Thursday, May 12, 2016

Nutritional genetics

Research from Indiana University (1) speculates that physical traits could be substantially impacted by food. The adage that "you are what you eat," appears to work at a deeper genetic level. In low complexity biological systems, such as ants and bees, variation in food at the larvae stage seems to explain specialization at the genetic level. If true, this has implications beyond what has been observed.

Food, a complex external chemical, has to be metabolized, utilized and purged by biological systems routinely. Although it is clear that available energy content and processing efficiency will depend on the variation and complexity in inputs, the idea that food could cause genetic specialization is fascinating. More importantly, this may lead to better design of food to favorably impact physical and mental conditions, the latter possibly holding higher promise for humans.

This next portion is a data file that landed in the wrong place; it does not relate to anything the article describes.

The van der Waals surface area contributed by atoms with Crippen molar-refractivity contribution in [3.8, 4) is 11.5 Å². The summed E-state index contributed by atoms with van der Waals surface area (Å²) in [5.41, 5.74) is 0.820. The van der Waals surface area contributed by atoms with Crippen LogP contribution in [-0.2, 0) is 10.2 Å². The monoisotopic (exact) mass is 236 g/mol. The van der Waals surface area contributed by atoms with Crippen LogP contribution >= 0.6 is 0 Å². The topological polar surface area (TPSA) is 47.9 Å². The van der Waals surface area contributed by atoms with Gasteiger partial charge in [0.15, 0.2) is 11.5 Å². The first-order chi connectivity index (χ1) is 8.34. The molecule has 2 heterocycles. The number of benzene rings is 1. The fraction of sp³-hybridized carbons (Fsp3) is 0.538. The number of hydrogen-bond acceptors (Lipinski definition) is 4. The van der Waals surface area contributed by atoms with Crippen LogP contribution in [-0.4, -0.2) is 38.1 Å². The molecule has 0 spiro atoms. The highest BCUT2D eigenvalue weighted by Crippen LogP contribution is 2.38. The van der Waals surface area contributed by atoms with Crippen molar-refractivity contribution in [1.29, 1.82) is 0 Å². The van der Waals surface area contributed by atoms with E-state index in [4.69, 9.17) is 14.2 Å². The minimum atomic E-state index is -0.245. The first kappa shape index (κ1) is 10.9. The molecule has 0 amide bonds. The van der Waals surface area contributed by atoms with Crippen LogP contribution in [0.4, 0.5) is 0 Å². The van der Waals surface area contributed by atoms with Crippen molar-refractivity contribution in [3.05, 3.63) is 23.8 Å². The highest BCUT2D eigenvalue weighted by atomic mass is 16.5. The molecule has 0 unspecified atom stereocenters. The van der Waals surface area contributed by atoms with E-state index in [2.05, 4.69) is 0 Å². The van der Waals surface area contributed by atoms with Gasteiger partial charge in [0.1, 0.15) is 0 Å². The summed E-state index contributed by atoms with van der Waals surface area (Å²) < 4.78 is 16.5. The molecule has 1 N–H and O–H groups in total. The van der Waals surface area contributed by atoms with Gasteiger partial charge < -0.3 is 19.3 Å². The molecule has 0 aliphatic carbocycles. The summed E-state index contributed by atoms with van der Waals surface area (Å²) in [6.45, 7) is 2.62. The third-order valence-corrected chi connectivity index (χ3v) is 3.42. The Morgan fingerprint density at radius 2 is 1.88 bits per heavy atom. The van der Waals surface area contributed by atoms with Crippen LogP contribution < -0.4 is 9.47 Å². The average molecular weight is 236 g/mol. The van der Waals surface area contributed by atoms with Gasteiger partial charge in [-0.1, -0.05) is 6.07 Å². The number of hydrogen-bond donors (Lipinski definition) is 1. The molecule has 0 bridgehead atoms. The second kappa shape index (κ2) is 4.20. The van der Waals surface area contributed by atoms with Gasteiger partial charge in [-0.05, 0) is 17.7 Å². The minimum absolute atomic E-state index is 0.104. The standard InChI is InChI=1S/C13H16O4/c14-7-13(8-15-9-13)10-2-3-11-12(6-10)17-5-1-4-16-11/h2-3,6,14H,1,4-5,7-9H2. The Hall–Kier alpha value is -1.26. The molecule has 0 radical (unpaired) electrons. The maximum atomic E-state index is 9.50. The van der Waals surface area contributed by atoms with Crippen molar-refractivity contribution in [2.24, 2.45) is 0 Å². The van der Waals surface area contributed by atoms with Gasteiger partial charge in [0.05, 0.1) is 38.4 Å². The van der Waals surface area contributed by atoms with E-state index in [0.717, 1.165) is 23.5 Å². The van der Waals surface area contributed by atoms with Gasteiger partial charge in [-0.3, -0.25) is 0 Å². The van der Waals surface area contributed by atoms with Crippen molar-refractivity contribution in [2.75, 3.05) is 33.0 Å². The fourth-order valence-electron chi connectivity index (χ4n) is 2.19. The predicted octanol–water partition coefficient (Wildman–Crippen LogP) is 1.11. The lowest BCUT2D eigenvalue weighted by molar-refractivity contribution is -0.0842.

Ancient cultures and medicines have routinely relied on food as the primary way to remedy tactical issues. The Indiana research may provide a path to propel this idea into more systematic and planned impacts.